Essentially, altruism is rarely advantageous in an individualistic or competitive society; if everyone is out for themselves except you, you will lose out. Because the natural world is so often seen as “red in tooth and claw” (thanks for that one, Tennyson), it has become ‘common knowledge’ that selfishness and competitive success is the key to evolution. Indeed, this often holds true; it is clear that, for example, the winning male in a fight between bull elephants is more likely to mate with females and pass on his genes. Similarly, kleptoparasitism – the stealing of food, as seen in a number of spiders, cuckoos, coots and hyenas – is demonstrably a successful strategy for survival. However, ‘the Selfish Gene’, as Richard Dawkins famously refers to it, is also likely to be the foundation of altruism – and of morality.
If you have a moment, please take the time to watch this 15-minute presentation by one of my heroes, primatologist Frans de Waal. It shows some great examples of how the basics of morality can form in social species and how it can be evolutionary beneficial to be beneficent.
“If you ask anyone, what is morality based on? These are the two factors that always come out: One is reciprocity, … a sense of fairness, and the other one is empathy and compassion.” – Frans de Waal
The suggestion – and one that makes me less dispirited about the nature of the world in general – is that morality is itself adaptive, just a different way of doing things. We can be just as successful if we work together and demonstrate cooperation and compassion than we can through competition.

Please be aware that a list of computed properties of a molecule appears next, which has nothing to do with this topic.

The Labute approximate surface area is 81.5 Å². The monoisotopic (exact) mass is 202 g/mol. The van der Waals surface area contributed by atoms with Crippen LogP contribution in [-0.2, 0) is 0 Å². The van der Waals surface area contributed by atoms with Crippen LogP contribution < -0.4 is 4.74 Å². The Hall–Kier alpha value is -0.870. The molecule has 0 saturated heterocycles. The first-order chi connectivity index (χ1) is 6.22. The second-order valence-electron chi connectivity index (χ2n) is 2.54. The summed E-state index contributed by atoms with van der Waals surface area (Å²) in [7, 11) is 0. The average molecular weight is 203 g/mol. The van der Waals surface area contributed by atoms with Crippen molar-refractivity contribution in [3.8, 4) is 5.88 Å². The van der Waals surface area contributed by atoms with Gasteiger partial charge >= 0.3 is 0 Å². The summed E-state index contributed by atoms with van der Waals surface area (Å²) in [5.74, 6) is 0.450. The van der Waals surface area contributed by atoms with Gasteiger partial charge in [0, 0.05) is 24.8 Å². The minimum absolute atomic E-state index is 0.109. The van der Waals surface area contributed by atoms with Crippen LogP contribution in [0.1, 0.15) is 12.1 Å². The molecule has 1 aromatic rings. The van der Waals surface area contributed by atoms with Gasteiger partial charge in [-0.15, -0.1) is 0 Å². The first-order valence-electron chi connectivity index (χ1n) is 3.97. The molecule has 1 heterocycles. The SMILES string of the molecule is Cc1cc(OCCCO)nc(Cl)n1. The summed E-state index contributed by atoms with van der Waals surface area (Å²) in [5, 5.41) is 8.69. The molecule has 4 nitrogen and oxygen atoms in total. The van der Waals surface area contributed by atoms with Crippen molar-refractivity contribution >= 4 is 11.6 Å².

Of course, normally animals (humans included, most of the time) are not thinking about the long term evolutionary advantage of cooperation and compassion when we act in this way. It has not been suggested that we are, rather, that we have evolved a tendency towards developing positive social behaviours which benefit others and ourselves. As ever, we are not alone in this: this video, released this week, is a touching example of compassionate behaviour in dolphins. Many primate species have complex rules governing their interactions that can take years for infants to learn. This sort of cooperative behaviour doesn’t even require a big brain; recent studies suggest that rats demonstrate empathy-driven behaviour too (should we try this with the Masked Bandits?)
Humans, with our extensive demonstrations of communication, cultural transmission and cognition, have then hit the snag of disagreeing amongst ourselves about which moral system is the ‘right’ one and what types of behaviours are acceptable in our societies. We generalise, too, which means that we apply our own moral values outside of our immediate (human) group to other species and choose the level of moral consideration we think they should receive; note that the animals that receive the most human protection are often those ones considered most similar to humans (something I’ve done a bit of research on). Sometimes, in our generalising, we attribute moral behaviour to animals who may not have the same values as we do; how often have you heard a fox called ‘wasteful’ for killing a cage full of chickens, or a pig ‘filthy’ for bathing in mud?
The upside (or another downside, depending on your moral stance…) is, of course, that many of us widen our compassion and our moral sphere to include nonhumans and even whole ecosystems, so much value do we place on being ‘good’.
However, conflicts between individuals, between societies, between species and between the opposing evolutionary powers of selfishness and altruism make the moral world, in every sense, a dangerous one to walk through.
Nb. If you’re interested in this topic, Prof Marc Bekoff often blogs about morality in animals in his Psychology Today blog.